Primitive Bone Knife

During the summer I completed the Woodcraft School Primitive Technology course.

The course required that at least one our craft items had to be made using only primitive tools and techniques.

I decided to make myself a bone knife and a bark sheath for it. The knife I made from a Lamb’s thigh bone and the sheath was made from Sweet Chestnut (Castanea sativa) inner bark.

Bone utility knife & Sheath

Bone utility knife & Sheath

I wanted to be able to use the knife as an Awl for working hides, as a Bodkin for when weaving and as a general knife for cutting cordage and meat.

This post will concentrate on how the knife was made. The next post will be about the sheath.

The bone I used was a thigh bone known as the Shank. Hence the names ‘Lamb Shank’ as a cut of meat and the word ‘Shank’ as a primitive knife.

Fresh Bone & Flint

Fresh Bone & Flint

As I was using primitive tools and techniques only I scraped all the fat and flesh off with a piece of flint.

Other students tried burning the fat and flesh off but the made the bone brittle so it easily shattered. It is slippery work that requires a lot of patience. One slip and the flint will cut you as cleanly as any sharp knife.

Slippery work

Slippery work

After an hours work I had the bone cleaned up.

Ready for carving

Ready for carving

I decided that one knuckle would make a good handle but the other had to be removed.

I scored a line around the whole bone near the knuckle I wanted removed. Apologies for the slightly out of focus picture. The score line was about a couple of millimetres deep.

Removing a knuckle

Removing a knuckle

After scoring the line John Ryder (course instructor) showed me how to scorch the line to make it a little brittle in that area.

Scorching the bone

Scorching the bone

A close up.

Scorch line

Scorch line

Once the line was scorched all the way around a little gentle tapping was all that was needed.

A gentle tapping

A gentle tapping

A crack soon appeared.

Cracked bone

Cracked bone

To finally remove the knuckle I carried on scraping with the flint.

Removed knuckle

Removed knuckle

Once the knuckle was removed then I decided on the shape of my knife point. I did this by gently scraping with the flint on the bone to define my knife shape.

Flint score lines

Flint score lines

Then making sure that the bone was on a stable surface and held in a secure grip the tedious scraping began. The carving out of the knife shape took a number of hours.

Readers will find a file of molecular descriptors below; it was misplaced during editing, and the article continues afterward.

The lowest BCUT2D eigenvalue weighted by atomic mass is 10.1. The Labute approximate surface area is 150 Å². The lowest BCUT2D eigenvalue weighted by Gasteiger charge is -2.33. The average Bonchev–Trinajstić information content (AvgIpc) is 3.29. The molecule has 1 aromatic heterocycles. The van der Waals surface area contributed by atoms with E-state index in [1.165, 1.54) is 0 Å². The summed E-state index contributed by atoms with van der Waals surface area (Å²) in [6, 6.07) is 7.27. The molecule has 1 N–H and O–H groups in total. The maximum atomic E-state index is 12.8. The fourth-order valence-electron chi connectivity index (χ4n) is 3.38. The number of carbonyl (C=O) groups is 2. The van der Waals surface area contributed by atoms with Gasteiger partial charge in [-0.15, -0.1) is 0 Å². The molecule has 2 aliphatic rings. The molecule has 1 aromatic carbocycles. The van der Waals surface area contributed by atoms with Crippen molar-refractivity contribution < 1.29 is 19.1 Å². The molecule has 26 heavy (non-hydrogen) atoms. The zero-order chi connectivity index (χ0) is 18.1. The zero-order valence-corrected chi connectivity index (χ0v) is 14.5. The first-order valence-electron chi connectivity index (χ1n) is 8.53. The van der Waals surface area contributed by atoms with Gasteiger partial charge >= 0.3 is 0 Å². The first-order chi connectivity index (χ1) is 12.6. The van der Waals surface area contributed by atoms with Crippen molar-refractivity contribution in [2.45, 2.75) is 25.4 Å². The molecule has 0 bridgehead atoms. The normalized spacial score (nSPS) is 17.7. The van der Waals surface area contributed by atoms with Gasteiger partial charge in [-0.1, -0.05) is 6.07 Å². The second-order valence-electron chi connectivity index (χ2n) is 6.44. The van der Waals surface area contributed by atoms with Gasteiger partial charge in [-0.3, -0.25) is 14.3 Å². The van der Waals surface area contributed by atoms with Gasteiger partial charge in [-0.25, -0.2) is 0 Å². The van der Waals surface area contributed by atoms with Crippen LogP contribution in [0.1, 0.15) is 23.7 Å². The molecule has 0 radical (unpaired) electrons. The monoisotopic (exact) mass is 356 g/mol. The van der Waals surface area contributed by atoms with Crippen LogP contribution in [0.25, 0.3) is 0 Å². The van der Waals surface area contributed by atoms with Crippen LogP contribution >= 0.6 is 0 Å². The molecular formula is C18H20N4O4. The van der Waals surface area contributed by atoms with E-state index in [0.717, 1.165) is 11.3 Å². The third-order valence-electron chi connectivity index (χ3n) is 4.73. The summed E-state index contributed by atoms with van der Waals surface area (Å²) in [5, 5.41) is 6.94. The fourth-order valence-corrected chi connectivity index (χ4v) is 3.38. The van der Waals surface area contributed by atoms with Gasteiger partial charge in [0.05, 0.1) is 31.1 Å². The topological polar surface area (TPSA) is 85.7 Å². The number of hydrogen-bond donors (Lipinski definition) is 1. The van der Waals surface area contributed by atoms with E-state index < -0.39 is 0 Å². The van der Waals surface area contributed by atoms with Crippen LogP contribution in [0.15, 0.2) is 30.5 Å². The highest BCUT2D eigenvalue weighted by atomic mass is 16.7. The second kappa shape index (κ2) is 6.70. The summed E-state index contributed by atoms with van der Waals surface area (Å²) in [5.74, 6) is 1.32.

Making the groove

Making the groove

The awl tip taking shape.

Awl tip

Awl tip

Eventually I was able to prise a section of bone out.

Removal of bone

Removal of bone

I went through two pieces of flint carving the bone out.

Eventually the general shape of the knife was produced.

Basic shape - front

Basic shape - front

And the other side.

Basic shape - back

Basic shape - back

A messy but necessary job is to remove the remaining marrow. I just used a small stick for this.

Removing the marrow

Removing the marrow

To give the knife a basic edge I used a piece of sandstone.

Sanding the edge

Sanding the edge

Any rough edges I tidied up with flint.

Final touches with flint

Final touches with flint

Below you can see the side profile of the knife. This curve is useful as a Bodkin in basket weaving. In the next post you will see that this was the knifes first job.

Side profile - Bodkin

Side profile - Bodkin

Here the knife is sitting on the inner bark I used to make the sheath out of.

Ready for its sheath

Ready for its sheath

More on that next time.

George

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One thought on “Primitive Bone Knife

  1. What is your lrocess for hides? I have recently started to learn how to tan and work hides. I have done a few rabbit hides, which have turned out very nice but I had trouble fleshing a piece of deer hide. Any tips?

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